The digital age has pushed some of us away from printing our photos, but at the same time, better technology and cheaper prices has made it more possible than ever to make your own high-quality prints at home. This helpful video will give you some tips to help and mistakes to avoid in the process.
If you're into tinkering gear and customizing things to the way you like them then this might be your kind of video. Be prepared though as it requires quite a bit of technical know-how to fully understand and that's before we even start talking about trying to replicate what he achieved! However even without trying to attempt your own version I am sure you'll find this to be a rather interesting video to watch.
Color calibration is a necessary step in getting the very best results in your photography, yet many photographers avoid it altogether, leaving the final color edits to their printing lab, and basically turning over the outcome of an entire session to a complete stranger who knows nothing about your editing style or desired end result.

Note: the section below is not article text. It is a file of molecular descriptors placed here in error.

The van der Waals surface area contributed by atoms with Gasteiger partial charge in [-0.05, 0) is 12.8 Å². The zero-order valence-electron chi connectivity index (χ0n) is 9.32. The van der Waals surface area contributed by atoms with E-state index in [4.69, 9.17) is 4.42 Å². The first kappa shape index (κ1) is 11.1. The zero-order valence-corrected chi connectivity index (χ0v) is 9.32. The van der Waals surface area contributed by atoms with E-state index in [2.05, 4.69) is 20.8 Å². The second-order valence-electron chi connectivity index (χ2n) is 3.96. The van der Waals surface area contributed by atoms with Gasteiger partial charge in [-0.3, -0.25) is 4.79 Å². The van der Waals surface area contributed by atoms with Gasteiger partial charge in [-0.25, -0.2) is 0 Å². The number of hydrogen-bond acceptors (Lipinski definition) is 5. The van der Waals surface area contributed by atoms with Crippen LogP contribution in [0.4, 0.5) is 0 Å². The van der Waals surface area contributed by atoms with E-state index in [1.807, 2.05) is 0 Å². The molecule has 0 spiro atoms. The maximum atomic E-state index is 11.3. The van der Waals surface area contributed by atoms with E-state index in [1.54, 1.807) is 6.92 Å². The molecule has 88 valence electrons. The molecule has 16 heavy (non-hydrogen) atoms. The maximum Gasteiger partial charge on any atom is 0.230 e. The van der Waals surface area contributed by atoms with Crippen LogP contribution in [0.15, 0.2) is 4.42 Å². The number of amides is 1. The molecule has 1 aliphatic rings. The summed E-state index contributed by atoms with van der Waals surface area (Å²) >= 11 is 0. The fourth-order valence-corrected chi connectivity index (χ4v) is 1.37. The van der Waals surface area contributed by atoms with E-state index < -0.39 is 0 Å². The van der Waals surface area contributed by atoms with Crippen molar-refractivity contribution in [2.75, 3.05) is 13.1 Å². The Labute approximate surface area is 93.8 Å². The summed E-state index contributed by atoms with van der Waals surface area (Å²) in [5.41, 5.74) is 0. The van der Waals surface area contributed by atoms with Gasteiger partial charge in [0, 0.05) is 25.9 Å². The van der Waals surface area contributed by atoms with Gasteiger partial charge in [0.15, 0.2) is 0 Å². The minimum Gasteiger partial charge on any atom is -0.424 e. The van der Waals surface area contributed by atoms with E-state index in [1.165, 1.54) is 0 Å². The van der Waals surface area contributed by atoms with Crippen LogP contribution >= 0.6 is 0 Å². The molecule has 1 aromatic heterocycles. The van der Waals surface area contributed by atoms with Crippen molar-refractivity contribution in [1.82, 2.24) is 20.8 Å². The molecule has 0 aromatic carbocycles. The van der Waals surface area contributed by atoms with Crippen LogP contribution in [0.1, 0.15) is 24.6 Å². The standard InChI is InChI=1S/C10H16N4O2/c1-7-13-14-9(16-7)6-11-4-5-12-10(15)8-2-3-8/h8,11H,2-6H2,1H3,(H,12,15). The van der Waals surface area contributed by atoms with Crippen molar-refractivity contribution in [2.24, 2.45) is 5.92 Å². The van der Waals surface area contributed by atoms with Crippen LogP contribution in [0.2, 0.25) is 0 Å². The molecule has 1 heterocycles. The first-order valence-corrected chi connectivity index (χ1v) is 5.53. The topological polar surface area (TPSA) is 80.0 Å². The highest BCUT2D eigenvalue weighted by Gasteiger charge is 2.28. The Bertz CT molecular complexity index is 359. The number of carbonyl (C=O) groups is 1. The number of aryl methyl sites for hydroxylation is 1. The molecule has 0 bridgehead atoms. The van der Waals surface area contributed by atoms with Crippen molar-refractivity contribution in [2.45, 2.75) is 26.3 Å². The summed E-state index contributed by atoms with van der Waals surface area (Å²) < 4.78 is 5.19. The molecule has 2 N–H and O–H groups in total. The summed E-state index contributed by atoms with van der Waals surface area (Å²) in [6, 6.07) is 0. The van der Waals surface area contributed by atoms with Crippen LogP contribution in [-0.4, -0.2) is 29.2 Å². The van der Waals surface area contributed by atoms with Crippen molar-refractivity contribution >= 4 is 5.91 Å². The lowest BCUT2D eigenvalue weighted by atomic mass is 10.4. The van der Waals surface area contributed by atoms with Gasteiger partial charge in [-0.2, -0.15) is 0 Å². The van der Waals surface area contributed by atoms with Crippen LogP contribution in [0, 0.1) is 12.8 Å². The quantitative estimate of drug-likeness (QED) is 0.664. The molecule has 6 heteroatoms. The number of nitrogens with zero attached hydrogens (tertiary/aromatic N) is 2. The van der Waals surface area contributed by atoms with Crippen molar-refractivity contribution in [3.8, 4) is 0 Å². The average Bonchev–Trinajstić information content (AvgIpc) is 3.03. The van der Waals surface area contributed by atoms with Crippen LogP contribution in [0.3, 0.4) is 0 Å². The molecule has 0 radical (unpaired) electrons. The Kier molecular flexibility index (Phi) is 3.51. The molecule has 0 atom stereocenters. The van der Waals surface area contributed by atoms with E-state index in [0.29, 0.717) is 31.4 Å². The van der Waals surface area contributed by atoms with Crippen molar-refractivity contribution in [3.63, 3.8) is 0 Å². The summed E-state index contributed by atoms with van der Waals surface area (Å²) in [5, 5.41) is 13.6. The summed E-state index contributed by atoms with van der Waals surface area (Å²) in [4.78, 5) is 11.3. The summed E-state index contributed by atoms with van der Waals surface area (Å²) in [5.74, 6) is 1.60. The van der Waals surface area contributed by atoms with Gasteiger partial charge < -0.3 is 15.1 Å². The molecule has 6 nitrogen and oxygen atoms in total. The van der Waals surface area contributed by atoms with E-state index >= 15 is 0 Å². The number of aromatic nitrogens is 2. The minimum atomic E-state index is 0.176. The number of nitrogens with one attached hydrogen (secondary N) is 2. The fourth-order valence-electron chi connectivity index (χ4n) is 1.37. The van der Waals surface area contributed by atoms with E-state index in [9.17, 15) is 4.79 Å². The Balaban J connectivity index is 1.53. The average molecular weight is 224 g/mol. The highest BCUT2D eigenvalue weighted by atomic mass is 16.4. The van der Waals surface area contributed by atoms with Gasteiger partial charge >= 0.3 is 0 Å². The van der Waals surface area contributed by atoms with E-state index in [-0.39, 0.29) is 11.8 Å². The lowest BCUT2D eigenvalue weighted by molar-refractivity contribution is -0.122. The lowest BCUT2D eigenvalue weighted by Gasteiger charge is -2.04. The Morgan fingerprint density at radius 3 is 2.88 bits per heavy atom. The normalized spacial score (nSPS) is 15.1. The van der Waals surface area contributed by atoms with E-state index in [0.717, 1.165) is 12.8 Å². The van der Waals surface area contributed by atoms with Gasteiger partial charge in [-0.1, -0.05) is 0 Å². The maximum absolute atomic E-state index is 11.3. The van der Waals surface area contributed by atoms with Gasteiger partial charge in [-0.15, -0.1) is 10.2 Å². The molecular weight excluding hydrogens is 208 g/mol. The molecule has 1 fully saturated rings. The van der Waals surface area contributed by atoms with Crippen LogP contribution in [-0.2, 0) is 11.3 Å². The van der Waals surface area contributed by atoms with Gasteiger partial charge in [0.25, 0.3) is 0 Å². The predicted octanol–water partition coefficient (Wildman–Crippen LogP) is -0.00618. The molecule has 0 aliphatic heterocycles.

It is well known that if your client can hold the photograph, whether in an album or print, they are more likely to purchase it. They can feel it in a much more intimate way than just being on a computer screen. This idea was the very reason one photographer decided to step away from the traditional museum curation and create a pocket version that can be in the hands of art lovers everywhere.
In the digital world it may almost seem as though selling albums or wall art would be a thing of the past. The majority of clients will want to post their session to social media and go about their day. As photographers, it is up to us to educate the client about the importance of having a physical piece of art as well as the right type of art for their home.
With the new Adobe Photoshop CC 2018, a new image enlargement algorithm, “Preserve Details 2.0,” came as an improvement over the previous upsampling algorithm that had been in place since 2013. The 2.0 version provides better details when it comes to preparing the images for large-scaled prints and potentially reduces the need for an ultra-high-megapixel medium-format camera for large prints.
Have you ever wondered why magazine publishers and other printed material producers ask you to submit your images in CMYK color space instead of sRGB or Adobe RGB? If you haven’t thought much about the “why” before now, you might be interested in the tidbit of info in this video.